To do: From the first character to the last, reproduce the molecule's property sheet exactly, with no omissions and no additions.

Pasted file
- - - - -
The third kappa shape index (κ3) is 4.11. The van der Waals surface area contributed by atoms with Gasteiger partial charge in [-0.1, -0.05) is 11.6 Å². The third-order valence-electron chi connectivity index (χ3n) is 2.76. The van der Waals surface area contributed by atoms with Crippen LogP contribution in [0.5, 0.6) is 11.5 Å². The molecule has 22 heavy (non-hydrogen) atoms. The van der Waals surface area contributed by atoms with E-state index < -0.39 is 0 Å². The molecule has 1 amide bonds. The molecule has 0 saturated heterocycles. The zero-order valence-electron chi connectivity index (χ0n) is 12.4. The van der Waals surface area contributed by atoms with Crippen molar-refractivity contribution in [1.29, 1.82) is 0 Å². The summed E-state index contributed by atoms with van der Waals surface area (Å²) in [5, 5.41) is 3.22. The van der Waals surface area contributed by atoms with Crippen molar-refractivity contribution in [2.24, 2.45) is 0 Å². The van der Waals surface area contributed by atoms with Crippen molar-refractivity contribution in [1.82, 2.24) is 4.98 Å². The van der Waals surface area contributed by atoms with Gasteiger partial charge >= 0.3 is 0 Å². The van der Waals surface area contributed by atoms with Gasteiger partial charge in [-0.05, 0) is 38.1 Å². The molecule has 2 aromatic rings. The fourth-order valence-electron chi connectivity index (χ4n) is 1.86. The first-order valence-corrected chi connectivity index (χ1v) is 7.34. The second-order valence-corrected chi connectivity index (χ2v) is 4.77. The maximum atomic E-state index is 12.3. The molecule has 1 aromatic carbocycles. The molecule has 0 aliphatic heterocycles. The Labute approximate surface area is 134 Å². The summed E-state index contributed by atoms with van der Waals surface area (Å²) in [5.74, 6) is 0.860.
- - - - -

The third kappa shape index (κ3) is 4.11. The van der Waals surface area contributed by atoms with Gasteiger partial charge in [-0.1, -0.05) is 11.6 Å². The third-order valence-electron chi connectivity index (χ3n) is 2.76. The van der Waals surface area contributed by atoms with Crippen LogP contribution in [0.5, 0.6) is 11.5 Å². The molecule has 22 heavy (non-hydrogen) atoms. The van der Waals surface area contributed by atoms with E-state index < -0.39 is 0 Å². The molecule has 1 amide bonds. The molecule has 0 saturated heterocycles. The zero-order valence-electron chi connectivity index (χ0n) is 12.4. The van der Waals surface area contributed by atoms with Crippen molar-refractivity contribution in [1.29, 1.82) is 0 Å². The summed E-state index contributed by atoms with van der Waals surface area (Å²) in [5, 5.41) is 3.22. The van der Waals surface area contributed by atoms with Crippen molar-refractivity contribution in [2.24, 2.45) is 0 Å². The van der Waals surface area contributed by atoms with Crippen molar-refractivity contribution in [1.82, 2.24) is 4.98 Å². The van der Waals surface area contributed by atoms with Gasteiger partial charge >= 0.3 is 0 Å². The van der Waals surface area contributed by atoms with Gasteiger partial charge in [-0.05, 0) is 38.1 Å². The molecule has 2 aromatic rings. The fourth-order valence-electron chi connectivity index (χ4n) is 1.86. The first-order valence-corrected chi connectivity index (χ1v) is 7.34. The second-order valence-corrected chi connectivity index (χ2v) is 4.77. The maximum atomic E-state index is 12.3. The molecule has 1 aromatic carbocycles. The molecule has 0 aliphatic heterocycles. The Labute approximate surface area is 134 Å². The summed E-state index contributed by atoms with van der Waals surface area (Å²) in [5.74, 6) is 0.860.